Perhaps if it was easy, everyone would do it, right? It sounds similar to what Kennedy said at Rice University on Sept. 12, 1962, about going to the moon:
“We choose to go to the moon. We choose to go to the moon in this decade and do the other things, not because they are easy, but because they are hard, because that goal will serve to organize and measure the best of our energies and skills, because that challenge is one that we are willing to accept, one we are unwilling to postpone, and one which we intend to win, and the others, too.”
Health Insurance was still struggling throughout the 1910s and 1920s. Some organization was successful while other approaches failed.
One opportunity that became available was when a group of teachers from Dallas joined together and came up with what could be the first employer sponsored plan. They would agree to pay, what is now known as an insurance premium, to Baylor University Hospital at a 50 cent monthly amount. Today that would be equal to $7 per month due to inflation. Blue Cross soon came about inspired by this program. There is a catch, though that will be in the next blog.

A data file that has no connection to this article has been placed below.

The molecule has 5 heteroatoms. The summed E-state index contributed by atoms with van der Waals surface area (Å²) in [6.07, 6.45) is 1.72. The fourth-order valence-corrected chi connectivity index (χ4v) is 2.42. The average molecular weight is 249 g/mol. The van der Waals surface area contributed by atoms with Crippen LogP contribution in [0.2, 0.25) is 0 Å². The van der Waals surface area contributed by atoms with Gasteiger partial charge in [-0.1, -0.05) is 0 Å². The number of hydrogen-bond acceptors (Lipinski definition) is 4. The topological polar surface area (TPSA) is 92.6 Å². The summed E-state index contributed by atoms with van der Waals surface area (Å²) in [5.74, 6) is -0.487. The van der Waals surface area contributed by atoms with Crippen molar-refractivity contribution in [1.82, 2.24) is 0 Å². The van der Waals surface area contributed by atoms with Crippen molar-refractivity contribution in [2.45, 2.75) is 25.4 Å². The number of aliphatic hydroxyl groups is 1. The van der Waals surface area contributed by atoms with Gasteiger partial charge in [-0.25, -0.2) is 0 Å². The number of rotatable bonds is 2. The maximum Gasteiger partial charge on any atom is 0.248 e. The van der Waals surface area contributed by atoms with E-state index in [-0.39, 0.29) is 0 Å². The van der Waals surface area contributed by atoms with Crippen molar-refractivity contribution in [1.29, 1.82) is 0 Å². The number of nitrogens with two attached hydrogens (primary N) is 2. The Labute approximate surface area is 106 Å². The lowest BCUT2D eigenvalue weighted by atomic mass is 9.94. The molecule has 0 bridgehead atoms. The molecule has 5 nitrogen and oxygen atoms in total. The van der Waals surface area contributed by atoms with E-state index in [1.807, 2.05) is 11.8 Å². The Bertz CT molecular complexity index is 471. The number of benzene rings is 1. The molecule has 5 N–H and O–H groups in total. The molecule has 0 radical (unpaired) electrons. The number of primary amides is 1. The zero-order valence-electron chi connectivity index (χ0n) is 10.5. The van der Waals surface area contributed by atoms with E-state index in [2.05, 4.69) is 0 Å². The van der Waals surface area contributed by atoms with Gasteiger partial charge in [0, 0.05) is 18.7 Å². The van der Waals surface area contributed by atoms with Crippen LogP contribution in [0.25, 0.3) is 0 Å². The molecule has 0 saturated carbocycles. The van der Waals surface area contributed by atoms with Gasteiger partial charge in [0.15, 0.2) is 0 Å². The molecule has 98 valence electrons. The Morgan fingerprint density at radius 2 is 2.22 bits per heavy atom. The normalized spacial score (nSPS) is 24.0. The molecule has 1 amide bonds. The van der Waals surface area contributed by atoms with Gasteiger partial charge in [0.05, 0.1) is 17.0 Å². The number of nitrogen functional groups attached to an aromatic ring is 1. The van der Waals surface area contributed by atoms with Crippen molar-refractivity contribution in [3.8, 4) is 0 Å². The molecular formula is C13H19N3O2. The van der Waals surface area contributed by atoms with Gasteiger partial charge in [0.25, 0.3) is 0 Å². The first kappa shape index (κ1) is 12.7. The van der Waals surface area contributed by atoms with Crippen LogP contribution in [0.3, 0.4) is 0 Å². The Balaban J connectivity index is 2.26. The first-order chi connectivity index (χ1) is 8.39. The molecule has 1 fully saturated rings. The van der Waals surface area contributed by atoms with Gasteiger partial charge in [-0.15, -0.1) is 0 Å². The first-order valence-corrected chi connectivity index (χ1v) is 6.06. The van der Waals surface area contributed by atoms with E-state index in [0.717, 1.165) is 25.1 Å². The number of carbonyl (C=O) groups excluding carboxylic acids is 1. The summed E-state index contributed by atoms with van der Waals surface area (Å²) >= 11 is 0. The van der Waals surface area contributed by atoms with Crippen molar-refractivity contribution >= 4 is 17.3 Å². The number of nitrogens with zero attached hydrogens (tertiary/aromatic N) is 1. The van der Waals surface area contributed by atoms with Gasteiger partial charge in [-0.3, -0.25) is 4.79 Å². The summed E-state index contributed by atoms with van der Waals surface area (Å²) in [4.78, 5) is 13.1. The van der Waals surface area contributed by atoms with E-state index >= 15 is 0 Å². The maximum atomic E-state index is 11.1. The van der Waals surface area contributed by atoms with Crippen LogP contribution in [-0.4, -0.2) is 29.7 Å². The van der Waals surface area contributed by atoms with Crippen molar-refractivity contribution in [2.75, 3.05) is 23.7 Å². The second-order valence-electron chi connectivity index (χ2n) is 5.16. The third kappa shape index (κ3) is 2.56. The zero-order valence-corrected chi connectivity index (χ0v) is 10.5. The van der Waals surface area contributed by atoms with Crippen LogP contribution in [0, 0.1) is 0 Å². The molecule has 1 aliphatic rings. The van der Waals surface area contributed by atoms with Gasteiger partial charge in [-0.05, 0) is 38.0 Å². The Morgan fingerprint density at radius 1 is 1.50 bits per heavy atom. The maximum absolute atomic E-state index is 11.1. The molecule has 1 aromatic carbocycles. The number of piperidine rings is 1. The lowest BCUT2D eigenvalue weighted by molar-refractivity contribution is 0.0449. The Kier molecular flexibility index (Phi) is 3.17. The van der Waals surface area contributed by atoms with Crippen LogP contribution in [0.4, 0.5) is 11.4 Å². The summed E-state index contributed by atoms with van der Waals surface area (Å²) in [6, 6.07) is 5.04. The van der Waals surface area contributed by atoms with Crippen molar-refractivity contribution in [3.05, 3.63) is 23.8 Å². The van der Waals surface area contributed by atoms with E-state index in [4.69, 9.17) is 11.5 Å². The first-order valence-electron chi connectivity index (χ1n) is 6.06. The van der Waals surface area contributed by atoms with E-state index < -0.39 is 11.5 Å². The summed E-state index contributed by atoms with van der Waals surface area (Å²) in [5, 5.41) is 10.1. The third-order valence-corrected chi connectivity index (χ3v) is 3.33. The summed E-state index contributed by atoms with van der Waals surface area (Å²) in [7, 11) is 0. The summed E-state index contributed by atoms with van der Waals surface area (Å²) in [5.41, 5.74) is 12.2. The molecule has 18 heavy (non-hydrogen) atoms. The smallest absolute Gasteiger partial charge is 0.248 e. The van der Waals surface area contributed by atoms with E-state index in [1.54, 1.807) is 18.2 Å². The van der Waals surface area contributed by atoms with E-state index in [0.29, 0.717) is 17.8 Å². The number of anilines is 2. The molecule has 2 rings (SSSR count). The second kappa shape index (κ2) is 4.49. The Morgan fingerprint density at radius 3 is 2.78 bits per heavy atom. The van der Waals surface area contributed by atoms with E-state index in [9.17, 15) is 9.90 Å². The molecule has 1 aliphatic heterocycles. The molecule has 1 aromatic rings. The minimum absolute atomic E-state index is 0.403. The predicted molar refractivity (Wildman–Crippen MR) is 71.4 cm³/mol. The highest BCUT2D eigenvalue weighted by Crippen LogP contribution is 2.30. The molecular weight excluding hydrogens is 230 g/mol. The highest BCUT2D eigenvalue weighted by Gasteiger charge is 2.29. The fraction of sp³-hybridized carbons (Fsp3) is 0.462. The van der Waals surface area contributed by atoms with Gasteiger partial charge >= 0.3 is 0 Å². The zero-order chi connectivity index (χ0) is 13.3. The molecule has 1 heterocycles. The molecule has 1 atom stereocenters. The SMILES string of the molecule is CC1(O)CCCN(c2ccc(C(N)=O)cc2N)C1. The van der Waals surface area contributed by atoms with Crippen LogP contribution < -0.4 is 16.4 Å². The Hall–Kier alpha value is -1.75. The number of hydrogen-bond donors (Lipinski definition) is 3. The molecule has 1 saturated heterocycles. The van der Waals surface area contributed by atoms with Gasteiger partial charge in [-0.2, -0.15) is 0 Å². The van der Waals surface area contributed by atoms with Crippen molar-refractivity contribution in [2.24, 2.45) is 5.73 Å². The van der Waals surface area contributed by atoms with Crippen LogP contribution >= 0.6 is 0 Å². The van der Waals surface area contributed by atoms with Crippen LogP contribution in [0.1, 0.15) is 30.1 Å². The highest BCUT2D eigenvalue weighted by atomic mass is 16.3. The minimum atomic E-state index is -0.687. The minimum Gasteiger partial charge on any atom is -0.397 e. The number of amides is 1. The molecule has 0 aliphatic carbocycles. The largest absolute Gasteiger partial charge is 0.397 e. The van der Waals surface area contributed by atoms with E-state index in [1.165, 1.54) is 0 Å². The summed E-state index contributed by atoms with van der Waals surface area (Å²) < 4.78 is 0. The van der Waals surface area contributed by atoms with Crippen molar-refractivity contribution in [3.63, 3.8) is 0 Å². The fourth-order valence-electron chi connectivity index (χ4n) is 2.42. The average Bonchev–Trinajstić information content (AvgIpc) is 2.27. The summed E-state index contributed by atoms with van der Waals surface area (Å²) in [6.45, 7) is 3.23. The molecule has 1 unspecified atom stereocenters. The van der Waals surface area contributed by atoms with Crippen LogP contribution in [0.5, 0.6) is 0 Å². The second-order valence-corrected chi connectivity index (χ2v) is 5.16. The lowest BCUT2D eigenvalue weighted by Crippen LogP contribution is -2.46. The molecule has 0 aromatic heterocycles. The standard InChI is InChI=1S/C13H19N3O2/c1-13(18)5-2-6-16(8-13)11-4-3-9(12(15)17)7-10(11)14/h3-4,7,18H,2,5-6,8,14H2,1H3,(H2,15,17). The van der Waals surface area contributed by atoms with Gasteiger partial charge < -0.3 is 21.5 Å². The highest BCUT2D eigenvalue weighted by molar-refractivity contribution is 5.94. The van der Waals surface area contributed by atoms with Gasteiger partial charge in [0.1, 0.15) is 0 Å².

It was also quite obvious that the face of the medical field was continuing to change as advancements came about. Abraham Flexner from the Carnegie Foundation for the Advancement of Teaching was invited by the Council on Medical Education to evaluate the state of medical education. His report was published in 1910. Flexner argued for better facilities, higher fees and tougher standards which crossed paths into licensure and medical school accreditation.
As the Great Depression began in 1929, things continued to become a challenge. Continue with us in this journey as we dig into the past.